By 2017 BJC Fellow Kathryn Freeman

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The First Amendment to the U.S. Constitution says, “Congress shall make no law respecting an establishment of religion or prohibiting the free exercise thereof.” But, for 256 years the promise of religious freedom — like the promises of life and liberty enshrined in the Declaration of Independence — remained an elusive fact for millions of enslaved Africans in this country. On June 19, 1865, Union soldiers informed the enslaved Africans in Texas that “all slaves were free.” Juneteenth is the annual commemoration of General Order 3 and with it, freedom.

“The United States is a nation founded on both an ideal and a lie,” wrote Nikole Hannah-Jones in her introductory essay to the Pulitzer Prize-winning 1619 project from The New York Times. The Founders are venerated for their revolutionary ideas about freedom and democracy, yet at our nation’s founding those ideas were limited in scope — white, male, landowner.

The Founders fought to ensure the religious tyranny and persecution that hounded them in Europe did not threaten their worship in their infant democracy, but the promise of religious freedom in the First Amendment did not extend to the worship practices of the enslaved. Many Colonial slaveholders refused to allow the enslaved to be baptized, fearing traditional British law against the enslavement of Christians would require them to free those they considered property.

After slave rebellions led by preachers like Nat Turner and Denmark Vesey, slaveholders prohibited worship services or closely monitored the preachers and their sermons to ensure they were not encouraging discontent and rebellion. Slaveholders removed whole sections of the Old Testament that called for liberation for the enslaved from the Bible, such as the book of Exodus. In his book Slave Religion: The “Invisible Institution” in the Antebellum South, Dr. Albert Raboteau, one of our country’s pre-eminent religion scholars, tells some of the stories. Just one involves Moses Grandy, an enslaved man who said his brother-in-law Isaac, an enslaved preacher, was “flogged, and his back pickled” for preaching at a secret worship service in the woods.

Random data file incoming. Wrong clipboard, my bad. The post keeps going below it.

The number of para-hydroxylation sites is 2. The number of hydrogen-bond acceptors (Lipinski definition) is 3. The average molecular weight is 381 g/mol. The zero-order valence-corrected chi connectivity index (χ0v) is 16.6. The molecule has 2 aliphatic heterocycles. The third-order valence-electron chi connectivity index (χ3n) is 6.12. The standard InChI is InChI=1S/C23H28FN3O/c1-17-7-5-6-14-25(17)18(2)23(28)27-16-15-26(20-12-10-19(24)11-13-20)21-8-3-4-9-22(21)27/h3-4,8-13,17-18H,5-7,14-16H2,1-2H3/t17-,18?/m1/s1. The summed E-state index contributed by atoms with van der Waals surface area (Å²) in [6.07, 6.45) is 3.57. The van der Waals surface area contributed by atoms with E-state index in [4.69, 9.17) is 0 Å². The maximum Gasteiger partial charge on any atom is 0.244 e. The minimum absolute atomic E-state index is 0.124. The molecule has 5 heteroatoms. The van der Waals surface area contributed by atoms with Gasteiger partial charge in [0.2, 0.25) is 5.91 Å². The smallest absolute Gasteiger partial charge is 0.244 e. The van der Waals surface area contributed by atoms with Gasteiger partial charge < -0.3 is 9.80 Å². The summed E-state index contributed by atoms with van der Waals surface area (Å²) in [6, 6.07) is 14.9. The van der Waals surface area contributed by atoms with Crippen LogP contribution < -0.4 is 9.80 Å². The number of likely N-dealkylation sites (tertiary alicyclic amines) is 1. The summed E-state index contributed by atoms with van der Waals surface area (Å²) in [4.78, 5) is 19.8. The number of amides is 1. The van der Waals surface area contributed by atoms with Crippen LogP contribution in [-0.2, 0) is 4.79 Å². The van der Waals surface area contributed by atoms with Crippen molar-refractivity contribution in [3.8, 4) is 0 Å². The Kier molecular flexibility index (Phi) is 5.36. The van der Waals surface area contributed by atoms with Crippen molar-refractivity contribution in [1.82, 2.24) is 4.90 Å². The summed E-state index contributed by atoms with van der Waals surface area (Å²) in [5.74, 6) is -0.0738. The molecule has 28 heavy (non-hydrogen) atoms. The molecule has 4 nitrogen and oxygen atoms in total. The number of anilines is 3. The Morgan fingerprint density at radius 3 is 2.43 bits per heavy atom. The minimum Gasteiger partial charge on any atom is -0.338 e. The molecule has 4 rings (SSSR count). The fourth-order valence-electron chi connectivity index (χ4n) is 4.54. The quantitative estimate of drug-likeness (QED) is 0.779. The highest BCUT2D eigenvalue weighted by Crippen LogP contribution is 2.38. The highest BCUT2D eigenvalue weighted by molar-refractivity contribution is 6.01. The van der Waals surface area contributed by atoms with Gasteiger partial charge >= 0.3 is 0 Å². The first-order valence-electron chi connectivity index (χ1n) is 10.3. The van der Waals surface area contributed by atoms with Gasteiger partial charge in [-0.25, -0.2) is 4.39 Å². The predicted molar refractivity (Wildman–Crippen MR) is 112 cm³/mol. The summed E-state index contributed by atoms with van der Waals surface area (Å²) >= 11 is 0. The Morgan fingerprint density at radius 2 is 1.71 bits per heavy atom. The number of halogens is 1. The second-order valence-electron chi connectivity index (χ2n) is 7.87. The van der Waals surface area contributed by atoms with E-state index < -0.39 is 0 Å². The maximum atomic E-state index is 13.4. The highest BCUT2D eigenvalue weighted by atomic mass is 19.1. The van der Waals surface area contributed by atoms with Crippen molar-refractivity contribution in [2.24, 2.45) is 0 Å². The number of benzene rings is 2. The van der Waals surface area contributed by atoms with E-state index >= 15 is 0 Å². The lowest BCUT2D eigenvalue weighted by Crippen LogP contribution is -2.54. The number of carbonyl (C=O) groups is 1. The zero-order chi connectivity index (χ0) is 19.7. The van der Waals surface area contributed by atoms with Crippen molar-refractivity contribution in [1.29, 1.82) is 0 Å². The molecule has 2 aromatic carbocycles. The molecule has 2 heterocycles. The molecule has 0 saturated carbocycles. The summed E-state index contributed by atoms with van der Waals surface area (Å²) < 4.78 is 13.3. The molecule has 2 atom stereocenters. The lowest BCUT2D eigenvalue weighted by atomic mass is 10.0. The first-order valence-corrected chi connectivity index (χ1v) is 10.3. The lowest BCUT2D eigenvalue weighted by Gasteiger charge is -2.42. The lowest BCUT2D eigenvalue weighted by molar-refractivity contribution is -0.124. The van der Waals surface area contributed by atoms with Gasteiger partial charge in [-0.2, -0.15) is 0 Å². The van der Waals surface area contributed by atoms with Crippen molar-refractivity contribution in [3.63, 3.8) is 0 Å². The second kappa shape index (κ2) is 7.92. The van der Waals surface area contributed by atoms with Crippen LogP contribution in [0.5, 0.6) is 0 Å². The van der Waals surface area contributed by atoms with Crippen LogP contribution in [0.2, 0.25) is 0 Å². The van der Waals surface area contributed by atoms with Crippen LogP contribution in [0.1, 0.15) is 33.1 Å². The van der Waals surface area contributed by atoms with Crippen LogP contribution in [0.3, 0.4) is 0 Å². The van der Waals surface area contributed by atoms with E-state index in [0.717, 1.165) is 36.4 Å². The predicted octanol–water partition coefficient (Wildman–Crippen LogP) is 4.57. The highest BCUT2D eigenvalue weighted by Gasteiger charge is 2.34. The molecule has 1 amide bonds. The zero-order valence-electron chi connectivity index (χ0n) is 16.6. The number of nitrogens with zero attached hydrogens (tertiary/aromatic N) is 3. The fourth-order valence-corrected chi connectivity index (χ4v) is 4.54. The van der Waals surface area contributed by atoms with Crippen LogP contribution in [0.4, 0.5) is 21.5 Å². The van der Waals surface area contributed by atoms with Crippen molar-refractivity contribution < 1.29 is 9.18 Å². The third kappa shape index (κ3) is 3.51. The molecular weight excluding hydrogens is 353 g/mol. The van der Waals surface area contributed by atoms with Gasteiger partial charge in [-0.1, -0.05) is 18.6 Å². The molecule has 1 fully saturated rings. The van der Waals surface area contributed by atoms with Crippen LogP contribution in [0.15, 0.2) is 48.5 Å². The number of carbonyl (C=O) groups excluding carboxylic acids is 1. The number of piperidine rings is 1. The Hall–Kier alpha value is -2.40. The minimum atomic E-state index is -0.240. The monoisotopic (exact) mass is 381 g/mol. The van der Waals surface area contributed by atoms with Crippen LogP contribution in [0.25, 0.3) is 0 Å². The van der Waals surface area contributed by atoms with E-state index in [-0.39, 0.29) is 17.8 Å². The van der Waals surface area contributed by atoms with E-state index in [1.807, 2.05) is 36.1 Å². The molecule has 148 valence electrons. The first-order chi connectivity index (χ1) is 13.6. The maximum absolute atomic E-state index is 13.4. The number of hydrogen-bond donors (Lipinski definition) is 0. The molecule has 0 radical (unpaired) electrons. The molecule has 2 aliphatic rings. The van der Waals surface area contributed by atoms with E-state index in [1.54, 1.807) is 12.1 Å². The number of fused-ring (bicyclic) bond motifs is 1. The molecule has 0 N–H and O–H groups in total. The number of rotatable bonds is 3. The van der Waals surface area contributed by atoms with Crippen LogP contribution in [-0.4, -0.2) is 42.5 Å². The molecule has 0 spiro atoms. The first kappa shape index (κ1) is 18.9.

White supremacy has always been a deadly threat for Black bodies, but it has been a threat to Black religious freedom, too. Even with the passage of the 13th and 14th amendments, which limited slavery and extended full citizenship rights to African Americans, the threat to Black religious freedom remained — four little girls in Birmingham in 1963, eight parishioners and their pastor at a Bible Study in 2015, and countless church burnings in between. Because the historic Black church gave us a sense of self-worth, taught us about God our liberator, and gave us the tools to resist, it was — and remains — a threat. Historically, our freedom to worship has been crucial to our ability to resist the evils of white supremacy and systemic racism in this country.

This might be why, despite accounted for only in relation to the slave trade, possibility of escape, and counted as only three-fifths a person, African Americans believe deeply in the freedoms enshrined in the Constitution.

In making his appeal for abolition, Frederick Douglass staked his claim firmly both in the natural law and the Constitution:

“Let us approach the Constitution…and instead of finding in it a warrant for the stupendous system of robbery, comprehended in the term slavery, we shall find it strongly against that system. …We, the people — not we, the white people — not we, the citizens or the legal voters — not we the privileged class … but we, the people — the men and women, the human inhabitants of the United States.”

The Rev. Dr. Martin Luther King Jr., in his famous “I Have a Dream” speech, demanded civil rights for African Americans make good on the Constitution’s promissory note of freedom:

“In a sense we’ve come to our nation’s capital to cash a check. When the architects of our republic wrote the magnificent words of the Constitution and the Declaration of Independence, they were signing a promissory note to which every American was to fall heir. This note was a promise that all men, yes, Black men as well as white men, would be guaranteed the unalienable rights of life, liberty, and the pursuit of happiness.”

African Americans have always understood the importance of the promises of the Constitution — the freedom to assemble meant Southern Blacks could join the NAACP without fear of losing their jobs; the freedom to vote meant Fannie Lou Hamer could challenge the president on national TV; the freedom to worship meant the ability to mobilize parishioners to serve the poor, transform communities, and get souls to the polls. The Constitution gave power to our dreams for ourselves and our futures.

Juneteenth is the day the nation our Framers envisioned was born. It was our country’s first true steps toward what Rep. Barbara Jordan called “an America as good as its promise.” Juneteenth is a holiday for all of us, because as the last of the formerly enslaved were freed from their bondage, they began making their way as perfecters of this union.

Their fight, our fight, remains to make true the words of that revolutionary document, “We hold these truths to be self-evident, that all men are created equal, that they are endowed by their Creator with certain unalienable Rights, that among these are Life, Liberty and the pursuit of Happiness.”

Kathryn Freeman is a 2017 BJC Fellow and an attorney who lives in Texas. She co-hosts the Melanated Faith podcast.

This article is part of the Faith Freedom 2020 collaboration. See other resources at FaithFreedom2020.org.

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